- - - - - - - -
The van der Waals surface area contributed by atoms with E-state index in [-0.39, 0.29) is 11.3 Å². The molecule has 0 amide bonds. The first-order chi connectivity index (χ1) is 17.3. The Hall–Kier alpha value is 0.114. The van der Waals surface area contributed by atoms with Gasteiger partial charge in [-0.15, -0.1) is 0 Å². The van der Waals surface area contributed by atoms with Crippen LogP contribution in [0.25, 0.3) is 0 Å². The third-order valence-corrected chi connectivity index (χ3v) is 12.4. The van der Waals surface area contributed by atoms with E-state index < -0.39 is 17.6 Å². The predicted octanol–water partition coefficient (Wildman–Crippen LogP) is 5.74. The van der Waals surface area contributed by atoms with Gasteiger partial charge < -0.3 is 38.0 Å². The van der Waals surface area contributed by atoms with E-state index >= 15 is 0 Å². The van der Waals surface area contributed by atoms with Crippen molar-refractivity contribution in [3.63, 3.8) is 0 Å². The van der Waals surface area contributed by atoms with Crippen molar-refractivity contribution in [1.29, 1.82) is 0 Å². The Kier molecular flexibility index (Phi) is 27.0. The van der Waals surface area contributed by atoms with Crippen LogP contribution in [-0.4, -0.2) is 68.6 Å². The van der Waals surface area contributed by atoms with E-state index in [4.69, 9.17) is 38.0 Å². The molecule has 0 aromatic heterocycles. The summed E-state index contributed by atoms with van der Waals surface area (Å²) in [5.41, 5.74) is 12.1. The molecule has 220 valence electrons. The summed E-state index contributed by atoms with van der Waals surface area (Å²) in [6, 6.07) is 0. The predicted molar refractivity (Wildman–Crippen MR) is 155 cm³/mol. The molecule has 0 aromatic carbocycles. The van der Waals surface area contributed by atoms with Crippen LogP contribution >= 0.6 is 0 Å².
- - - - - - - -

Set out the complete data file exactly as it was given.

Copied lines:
The van der Waals surface area contributed by atoms with E-state index in [-0.39, 0.29) is 11.3 Å². The molecule has 0 amide bonds. The first-order chi connectivity index (χ1) is 17.3. The Hall–Kier alpha value is 0.114. The van der Waals surface area contributed by atoms with Gasteiger partial charge in [-0.15, -0.1) is 0 Å². The van der Waals surface area contributed by atoms with Crippen LogP contribution in [0.25, 0.3) is 0 Å². The third-order valence-corrected chi connectivity index (χ3v) is 12.4. The van der Waals surface area contributed by atoms with E-state index < -0.39 is 17.6 Å². The predicted octanol–water partition coefficient (Wildman–Crippen LogP) is 5.74. The van der Waals surface area contributed by atoms with Gasteiger partial charge < -0.3 is 38.0 Å². The van der Waals surface area contributed by atoms with E-state index >= 15 is 0 Å². The van der Waals surface area contributed by atoms with Crippen molar-refractivity contribution in [3.63, 3.8) is 0 Å². The van der Waals surface area contributed by atoms with Crippen molar-refractivity contribution in [1.29, 1.82) is 0 Å². The Kier molecular flexibility index (Phi) is 27.0. The van der Waals surface area contributed by atoms with Crippen LogP contribution in [-0.4, -0.2) is 68.6 Å². The van der Waals surface area contributed by atoms with E-state index in [4.69, 9.17) is 38.0 Å². The molecule has 0 aromatic heterocycles. The summed E-state index contributed by atoms with van der Waals surface area (Å²) in [5.41, 5.74) is 12.1. The molecule has 220 valence electrons. The summed E-state index contributed by atoms with van der Waals surface area (Å²) in [6, 6.07) is 0. The predicted molar refractivity (Wildman–Crippen MR) is 155 cm³/mol. The molecule has 0 aromatic carbocycles. The van der Waals surface area contributed by atoms with Crippen LogP contribution >= 0.6 is 0 Å².